Bury St Edmunds/US: Dance teacher and TV host Scott Rogers’ tearfully told how he feared he would be jailed after child sex abuse trial

Former Bury St Edmunds dance school principal Richard Scott Rogers

Former Bury St Edmunds dance school principal Richard Scott Rogers - Credit: Exclusive strictly copyright Andy Abbott

Police in the US have said the inquiry into killing of Richard-Scott Rogers has effectively ended with the death of his son-in-law Mathew Hodgkinson.

Mathew Hodgkinson

Mathew Hodgkinson - Credit: © WBRZ

Mr Hodgkinson, 36, is believed to have travelled to America with Mr Rogers in December 1995 following a warning over a religious-cult style atmosphere at the Academy of Dancing and Performance Arts in Bury St Edmunds.

Mr Rogers founded the academy in 1983.

It has been claimed in the US that Mr Hodgkinson – his son-in-law – had been abused by the 52-year-old from a young age and was still in a relationship with him in their home in Baton Rouge, Louisiana.

Mr Hodgkinson died in Our Lady of the Lake Hospital on Friday.


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He shot Mr Rogers on August 27 before turning the gun on himself in an apparent suicide pact as their lives were unravelling in the US.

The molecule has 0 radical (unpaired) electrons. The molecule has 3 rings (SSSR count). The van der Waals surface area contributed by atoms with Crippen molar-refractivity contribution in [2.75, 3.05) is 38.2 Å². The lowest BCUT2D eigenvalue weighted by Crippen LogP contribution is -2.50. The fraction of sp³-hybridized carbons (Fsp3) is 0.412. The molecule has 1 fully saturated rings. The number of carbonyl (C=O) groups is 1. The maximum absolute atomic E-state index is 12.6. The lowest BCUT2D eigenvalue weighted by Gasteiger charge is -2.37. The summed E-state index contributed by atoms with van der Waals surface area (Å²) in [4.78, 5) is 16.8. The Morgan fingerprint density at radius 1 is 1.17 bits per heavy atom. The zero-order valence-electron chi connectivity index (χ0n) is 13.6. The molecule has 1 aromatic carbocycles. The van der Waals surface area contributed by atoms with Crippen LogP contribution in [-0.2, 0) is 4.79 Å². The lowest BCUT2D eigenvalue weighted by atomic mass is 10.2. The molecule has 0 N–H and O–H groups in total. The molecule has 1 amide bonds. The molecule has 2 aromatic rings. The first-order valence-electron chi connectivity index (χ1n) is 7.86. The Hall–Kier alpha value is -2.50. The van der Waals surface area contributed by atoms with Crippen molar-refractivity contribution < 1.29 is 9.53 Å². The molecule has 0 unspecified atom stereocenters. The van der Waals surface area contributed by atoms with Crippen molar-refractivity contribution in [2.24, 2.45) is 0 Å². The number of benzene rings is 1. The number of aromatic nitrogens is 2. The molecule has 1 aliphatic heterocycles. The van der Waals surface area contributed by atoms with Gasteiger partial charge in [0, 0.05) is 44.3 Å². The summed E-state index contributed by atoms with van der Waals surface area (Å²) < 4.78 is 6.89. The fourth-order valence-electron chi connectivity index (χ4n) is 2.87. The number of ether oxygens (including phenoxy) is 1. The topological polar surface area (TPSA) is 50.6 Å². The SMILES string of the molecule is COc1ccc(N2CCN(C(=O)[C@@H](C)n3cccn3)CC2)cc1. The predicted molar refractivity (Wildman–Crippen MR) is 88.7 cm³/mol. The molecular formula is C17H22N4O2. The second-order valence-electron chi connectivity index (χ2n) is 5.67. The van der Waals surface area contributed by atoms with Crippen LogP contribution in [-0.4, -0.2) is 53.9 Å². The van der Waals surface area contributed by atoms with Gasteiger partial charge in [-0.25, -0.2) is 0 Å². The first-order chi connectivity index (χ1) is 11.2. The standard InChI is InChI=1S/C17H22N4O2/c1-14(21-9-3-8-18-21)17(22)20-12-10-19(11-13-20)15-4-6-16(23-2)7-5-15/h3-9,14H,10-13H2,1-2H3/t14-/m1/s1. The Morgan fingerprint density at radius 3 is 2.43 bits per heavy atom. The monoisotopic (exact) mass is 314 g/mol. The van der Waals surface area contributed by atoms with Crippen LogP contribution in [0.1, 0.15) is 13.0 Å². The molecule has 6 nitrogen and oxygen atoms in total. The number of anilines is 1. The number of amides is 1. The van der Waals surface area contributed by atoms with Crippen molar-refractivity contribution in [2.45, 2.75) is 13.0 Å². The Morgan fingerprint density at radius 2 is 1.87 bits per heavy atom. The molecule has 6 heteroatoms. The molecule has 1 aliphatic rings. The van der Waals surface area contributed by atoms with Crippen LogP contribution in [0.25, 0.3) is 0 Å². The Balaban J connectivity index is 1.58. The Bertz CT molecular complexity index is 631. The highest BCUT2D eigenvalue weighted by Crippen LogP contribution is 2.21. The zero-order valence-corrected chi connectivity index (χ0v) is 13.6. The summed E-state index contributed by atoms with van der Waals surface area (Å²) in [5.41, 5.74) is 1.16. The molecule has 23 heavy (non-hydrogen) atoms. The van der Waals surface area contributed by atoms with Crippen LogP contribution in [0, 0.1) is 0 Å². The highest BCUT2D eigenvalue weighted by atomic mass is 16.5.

Inquiries are now under way in Suffolk and the US in relation to allegations of child sex abuse against Mr Rogers which have surfaced since his death.

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In 1993 he tearfully told how he feared he would be jailed after standing trial on child sex charges.

Following Mr Rogers’ acquittal of a serious sexual assault on a 13-year-old boy he also spoke of the “horrible” time he and his family had endured leading up to the trial in which he faced six child sex charges.

Speaking outside Inner London Crown Court Mr Rogers, then of Fornham Road, Bury St Edmunds, said: “People have taken the opportunity to be as vindictive as possible. We have had hate letters and bricks through the window with notes attached.”

His defence team had called an expert and 17 character witnesses, including a clergyman, to discredit the prosecution.

A jury of eight men and four women took six-and-a-half hours to clear Mr Rogers of a serious sexual assault on a boy after a 13-day trial.

However, after seven hours they had still failed to reach verdicts on a further three indecent assault charges and two of indecency.

Judge Brian Pryor discharged the jury “regretfully”.

Mr Rogers and Mr Hodgkinson feared for their immigration status after agents discovered Mr Rogers had lied on an application form stating he had never been arrested in the UK.

The self-styled community champion and local TV talk show host created a new life in the States after fears were expressed in 1995 by Suffolk County Council about his influence over children and young adults at his dance academy.

In 2012 Mr Rogers was praised by Louisiana’s Department of Children and Family Services for services to fostering and adoption.

It described him as “an advocate like no other”.

He was a certified licensed foster parent.

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